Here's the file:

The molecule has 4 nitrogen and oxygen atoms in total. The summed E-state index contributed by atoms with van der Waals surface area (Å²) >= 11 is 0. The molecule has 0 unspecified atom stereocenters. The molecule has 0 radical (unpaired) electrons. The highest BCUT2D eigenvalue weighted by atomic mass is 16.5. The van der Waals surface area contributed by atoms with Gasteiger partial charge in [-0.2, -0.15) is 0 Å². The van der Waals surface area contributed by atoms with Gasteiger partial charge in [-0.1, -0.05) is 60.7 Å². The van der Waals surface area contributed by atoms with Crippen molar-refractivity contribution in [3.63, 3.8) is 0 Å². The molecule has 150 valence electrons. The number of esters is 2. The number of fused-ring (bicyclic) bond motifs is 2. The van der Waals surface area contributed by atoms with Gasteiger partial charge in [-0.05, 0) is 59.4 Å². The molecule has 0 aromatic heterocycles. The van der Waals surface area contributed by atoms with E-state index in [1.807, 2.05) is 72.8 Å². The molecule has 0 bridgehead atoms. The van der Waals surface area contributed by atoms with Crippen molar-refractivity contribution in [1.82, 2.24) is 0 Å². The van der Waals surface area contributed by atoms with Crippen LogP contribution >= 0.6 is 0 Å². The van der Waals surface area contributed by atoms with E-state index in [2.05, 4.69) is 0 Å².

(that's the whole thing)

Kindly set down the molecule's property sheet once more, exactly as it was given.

The molecule has 4 nitrogen and oxygen atoms in total. The summed E-state index contributed by atoms with van der Waals surface area (Å²) >= 11 is 0. The molecule has 0 unspecified atom stereocenters. The molecule has 0 radical (unpaired) electrons. The highest BCUT2D eigenvalue weighted by atomic mass is 16.5. The van der Waals surface area contributed by atoms with Gasteiger partial charge in [-0.2, -0.15) is 0 Å². The van der Waals surface area contributed by atoms with Gasteiger partial charge in [-0.1, -0.05) is 60.7 Å². The van der Waals surface area contributed by atoms with Crippen molar-refractivity contribution in [3.63, 3.8) is 0 Å². The molecule has 150 valence electrons. The number of esters is 2. The number of fused-ring (bicyclic) bond motifs is 2. The van der Waals surface area contributed by atoms with Gasteiger partial charge in [-0.05, 0) is 59.4 Å². The molecule has 0 aromatic heterocycles. The van der Waals surface area contributed by atoms with E-state index in [1.807, 2.05) is 72.8 Å². The molecule has 0 bridgehead atoms. The van der Waals surface area contributed by atoms with Crippen molar-refractivity contribution in [1.82, 2.24) is 0 Å². The van der Waals surface area contributed by atoms with Crippen LogP contribution >= 0.6 is 0 Å². The van der Waals surface area contributed by atoms with E-state index in [2.05, 4.69) is 0 Å².